Apple has unveiled its latest iPhones, which will be available from Friday. But many smartphone users are likely to adopt a wait-and-see attitude as they want to see first the Android smartphones that will be launched later this month.
Apple, nonetheless, is confident that its new triple-camera system is a killer application certain to lure those planning to upgrade their current handsets.
As in previous launches, the company will launch three iPhone models to tap different market segments.
The iPhone 11, which has a 6.1-inch screen and is available in six colors, will sell from HK$6,000. The company is also introducing the “Pro” series for its premium units, the latest being the iPhone 11 Pro. The Pro series includes the 5.8-inch and 6.5-inch models.
The Pro series has almost the same hardware specifications as the other iPhone 11 models: they all run on Apple’s A13 chip. But while the other iPhone 11 models use a dual-camera system, the iPhone 11 Pro has a triple-camera setup.
The multi-camera system is already very common among Android smartphones, but the triple-camera system is a key selling point for iPhone given Apple’s capability in image processing.
Some market watchers are not convinced that the new iPhone series will be runaway bestsellers, mainly because the new models lack 5G network compatibility.
However, many smartphone users are not bothered whether or not a model has 5G capability because they plan to stick with their mobile operators’ 4G plans. Besides, the 5G network infrastructure is just starting to be built.
The iPhone 11 Pro’s triple-camera system has three 12-megapixel sensors, each tied to a different type of lens.
The main camera has an aperture of f/1.8. The telephoto shooter offers a 2X optical zoom; it has an aperture of f/2.0, up from f/2.4 in last year’s flagship, to let in more light. The third camera has an ultrawide lens that delivers a 120-degree field of view, equivalent to a 0.5X zoom.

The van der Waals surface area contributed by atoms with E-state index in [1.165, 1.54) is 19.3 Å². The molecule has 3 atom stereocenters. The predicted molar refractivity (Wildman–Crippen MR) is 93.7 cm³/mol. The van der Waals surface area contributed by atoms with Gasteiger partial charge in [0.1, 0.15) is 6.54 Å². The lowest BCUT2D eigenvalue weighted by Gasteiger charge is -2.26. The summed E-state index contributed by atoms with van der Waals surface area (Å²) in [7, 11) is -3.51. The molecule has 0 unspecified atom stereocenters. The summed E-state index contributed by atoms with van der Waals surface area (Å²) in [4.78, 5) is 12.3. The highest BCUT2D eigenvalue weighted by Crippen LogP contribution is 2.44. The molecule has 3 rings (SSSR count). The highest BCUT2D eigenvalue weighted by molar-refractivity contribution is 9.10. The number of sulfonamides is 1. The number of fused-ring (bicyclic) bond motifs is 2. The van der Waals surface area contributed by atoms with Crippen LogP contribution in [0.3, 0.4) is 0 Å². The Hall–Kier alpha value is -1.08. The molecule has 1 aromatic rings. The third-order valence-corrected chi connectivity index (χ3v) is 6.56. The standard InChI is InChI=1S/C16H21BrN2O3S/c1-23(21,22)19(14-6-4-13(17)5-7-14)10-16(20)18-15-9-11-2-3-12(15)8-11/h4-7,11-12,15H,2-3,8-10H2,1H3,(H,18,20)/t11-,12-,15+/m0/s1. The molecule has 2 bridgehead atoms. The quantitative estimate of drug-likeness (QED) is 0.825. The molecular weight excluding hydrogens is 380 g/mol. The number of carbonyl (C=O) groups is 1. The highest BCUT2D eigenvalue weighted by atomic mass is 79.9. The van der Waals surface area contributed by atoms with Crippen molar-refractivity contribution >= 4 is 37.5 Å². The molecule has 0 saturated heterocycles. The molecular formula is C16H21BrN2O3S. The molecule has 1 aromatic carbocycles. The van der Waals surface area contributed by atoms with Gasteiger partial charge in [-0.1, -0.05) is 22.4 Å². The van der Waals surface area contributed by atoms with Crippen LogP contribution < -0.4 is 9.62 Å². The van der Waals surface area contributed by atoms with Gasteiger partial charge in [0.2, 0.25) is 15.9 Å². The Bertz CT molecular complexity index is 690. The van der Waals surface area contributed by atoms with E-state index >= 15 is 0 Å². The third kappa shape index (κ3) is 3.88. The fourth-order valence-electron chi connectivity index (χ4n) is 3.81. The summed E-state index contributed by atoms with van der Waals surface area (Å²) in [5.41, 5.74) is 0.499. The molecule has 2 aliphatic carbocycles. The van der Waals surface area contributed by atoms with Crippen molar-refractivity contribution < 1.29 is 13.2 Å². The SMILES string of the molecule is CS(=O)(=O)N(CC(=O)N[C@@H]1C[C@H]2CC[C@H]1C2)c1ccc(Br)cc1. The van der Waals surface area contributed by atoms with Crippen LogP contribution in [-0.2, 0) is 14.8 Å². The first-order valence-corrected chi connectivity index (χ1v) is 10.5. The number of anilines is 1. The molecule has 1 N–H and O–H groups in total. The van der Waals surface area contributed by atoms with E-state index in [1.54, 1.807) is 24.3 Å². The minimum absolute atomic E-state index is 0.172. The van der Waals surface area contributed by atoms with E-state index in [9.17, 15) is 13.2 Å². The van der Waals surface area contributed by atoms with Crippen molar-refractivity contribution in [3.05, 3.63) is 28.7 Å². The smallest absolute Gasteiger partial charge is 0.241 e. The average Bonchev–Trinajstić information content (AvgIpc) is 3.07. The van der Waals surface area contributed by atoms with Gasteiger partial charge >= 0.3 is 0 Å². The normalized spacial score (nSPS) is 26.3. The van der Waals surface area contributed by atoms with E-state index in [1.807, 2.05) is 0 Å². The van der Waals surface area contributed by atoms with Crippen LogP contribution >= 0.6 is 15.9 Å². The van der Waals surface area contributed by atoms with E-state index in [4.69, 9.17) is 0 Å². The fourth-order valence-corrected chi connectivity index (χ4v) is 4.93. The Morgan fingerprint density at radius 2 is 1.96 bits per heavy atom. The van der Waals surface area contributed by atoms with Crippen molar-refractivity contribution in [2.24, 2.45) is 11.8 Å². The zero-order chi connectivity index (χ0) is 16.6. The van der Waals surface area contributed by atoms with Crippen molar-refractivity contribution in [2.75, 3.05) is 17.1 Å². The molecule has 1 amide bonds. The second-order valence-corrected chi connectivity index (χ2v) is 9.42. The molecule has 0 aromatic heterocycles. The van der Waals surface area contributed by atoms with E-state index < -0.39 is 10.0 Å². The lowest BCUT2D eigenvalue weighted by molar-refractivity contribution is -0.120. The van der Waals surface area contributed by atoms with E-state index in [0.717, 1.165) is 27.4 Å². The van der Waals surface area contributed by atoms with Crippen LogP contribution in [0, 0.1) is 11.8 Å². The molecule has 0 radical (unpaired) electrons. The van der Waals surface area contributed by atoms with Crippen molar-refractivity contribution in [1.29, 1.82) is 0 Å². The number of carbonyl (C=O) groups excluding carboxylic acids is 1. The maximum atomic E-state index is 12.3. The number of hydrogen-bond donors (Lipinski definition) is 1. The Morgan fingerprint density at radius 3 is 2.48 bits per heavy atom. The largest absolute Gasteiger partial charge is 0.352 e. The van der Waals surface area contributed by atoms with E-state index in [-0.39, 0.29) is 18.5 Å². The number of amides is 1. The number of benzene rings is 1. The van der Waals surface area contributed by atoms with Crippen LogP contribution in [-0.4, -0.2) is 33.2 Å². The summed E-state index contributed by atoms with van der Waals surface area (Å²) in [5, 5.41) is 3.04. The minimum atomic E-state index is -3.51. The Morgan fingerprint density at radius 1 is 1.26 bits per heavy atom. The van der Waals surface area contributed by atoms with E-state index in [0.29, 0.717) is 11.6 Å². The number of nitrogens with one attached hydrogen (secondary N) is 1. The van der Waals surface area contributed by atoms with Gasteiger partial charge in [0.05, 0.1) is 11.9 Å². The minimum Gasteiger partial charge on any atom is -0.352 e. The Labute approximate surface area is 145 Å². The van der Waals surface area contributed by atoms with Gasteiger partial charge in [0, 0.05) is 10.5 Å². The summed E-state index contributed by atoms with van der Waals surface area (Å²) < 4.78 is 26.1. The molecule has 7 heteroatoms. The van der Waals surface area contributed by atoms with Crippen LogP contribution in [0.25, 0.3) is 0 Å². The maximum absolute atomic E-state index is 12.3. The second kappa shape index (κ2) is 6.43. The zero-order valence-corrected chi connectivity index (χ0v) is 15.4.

Most Apple fans have nothing but praises for the camera quality of iPhones. But Android rivals have been investing massively on camera and imaging technologies. Huawei, Xiaomi, Vivo, Oppo and Samsung now claim that the camera quality of their phones has outperformed that of iPhone in the past few years.
Apple, aside from offering an ultrawide camera, enhances its image processing technology with the launch of a night mode. This feature has been a feature of the current set of Android smartphones.
Critics like the night mode of the iPhone 11 Pro camera system. The new camera certainly takes sharper, better pictures of night scenes than previous iPhone models.
The camera demonstrates how hardware and software integration is able to correct distortions resulting from photos taken in extremely low light conditions.
What is likely to win fans’ plaudits is the user interface for the iPhone’s night mode camera. The night mode is triggered automatically based on the shooting conditions. The phone tells you how long the exposure will have to be before you even press the shutter button, then a countdown commences as the night mode shot is captured.
The latest iPhone also offers a new viewfinder experience: it shows other zoom perspectives in the overflow area behind the controls to give the user a sense of what a wider vantage point can offer.
In fact, we can say that iPhone’s triple-camera system is quite different from what we have seen in most Android smartphones.
In Android phones, the triple cameras do not work simultaneously when the user presses the shutter. The phone will only take a picture using one of the three cameras. For example, the phone will only use the telephoto lens for a zoom-in photo.
But in the case of the iPhone 11 Pro, the three cameras work together to achieve the best photo quality. This, according to Apple, is the result of intense collaboration among the chip, sensor and camera software teams.
Initial market responses in the United States and China are beating expectations, especially from the Chinese who are still using the iPhone 6 series.
Does this mean that Apple will finally be able to recover from the lackluster market sentiment for its current iPhones? We’ll see.
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